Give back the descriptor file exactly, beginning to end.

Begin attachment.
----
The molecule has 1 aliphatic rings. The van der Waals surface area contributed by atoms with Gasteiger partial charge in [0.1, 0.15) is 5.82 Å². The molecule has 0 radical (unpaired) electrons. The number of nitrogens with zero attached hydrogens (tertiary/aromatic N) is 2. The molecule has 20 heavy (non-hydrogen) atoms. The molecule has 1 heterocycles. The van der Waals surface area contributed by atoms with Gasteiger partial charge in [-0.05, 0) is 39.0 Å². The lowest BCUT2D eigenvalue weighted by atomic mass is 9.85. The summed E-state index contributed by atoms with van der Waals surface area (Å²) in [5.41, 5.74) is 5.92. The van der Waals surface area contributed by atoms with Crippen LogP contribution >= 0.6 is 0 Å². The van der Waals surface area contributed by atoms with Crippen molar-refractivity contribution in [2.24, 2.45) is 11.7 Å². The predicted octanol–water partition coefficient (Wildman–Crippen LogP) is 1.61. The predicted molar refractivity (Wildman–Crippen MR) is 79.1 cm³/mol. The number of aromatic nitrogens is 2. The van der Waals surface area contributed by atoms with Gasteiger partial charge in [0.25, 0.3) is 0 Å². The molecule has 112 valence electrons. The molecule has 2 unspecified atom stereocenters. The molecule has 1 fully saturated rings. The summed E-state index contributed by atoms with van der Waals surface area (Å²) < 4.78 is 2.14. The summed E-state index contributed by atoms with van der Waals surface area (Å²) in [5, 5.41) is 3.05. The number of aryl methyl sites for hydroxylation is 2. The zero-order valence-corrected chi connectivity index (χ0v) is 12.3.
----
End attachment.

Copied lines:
The molecule has 1 aliphatic rings. The van der Waals surface area contributed by atoms with Gasteiger partial charge in [0.1, 0.15) is 5.82 Å². The molecule has 0 radical (unpaired) electrons. The number of nitrogens with zero attached hydrogens (tertiary/aromatic N) is 2. The molecule has 20 heavy (non-hydrogen) atoms. The molecule has 1 heterocycles. The van der Waals surface area contributed by atoms with Gasteiger partial charge in [-0.05, 0) is 39.0 Å². The lowest BCUT2D eigenvalue weighted by atomic mass is 9.85. The summed E-state index contributed by atoms with van der Waals surface area (Å²) in [5.41, 5.74) is 5.92. The van der Waals surface area contributed by atoms with Crippen LogP contribution >= 0.6 is 0 Å². The van der Waals surface area contributed by atoms with Crippen molar-refractivity contribution in [2.24, 2.45) is 11.7 Å². The predicted octanol–water partition coefficient (Wildman–Crippen LogP) is 1.61. The predicted molar refractivity (Wildman–Crippen MR) is 79.1 cm³/mol. The number of aromatic nitrogens is 2. The van der Waals surface area contributed by atoms with Gasteiger partial charge in [0.25, 0.3) is 0 Å². The molecule has 112 valence electrons. The molecule has 2 unspecified atom stereocenters. The molecule has 1 fully saturated rings. The summed E-state index contributed by atoms with van der Waals surface area (Å²) < 4.78 is 2.14. The summed E-state index contributed by atoms with van der Waals surface area (Å²) in [5, 5.41) is 3.05. The number of aryl methyl sites for hydroxylation is 2. The zero-order valence-corrected chi connectivity index (χ0v) is 12.3.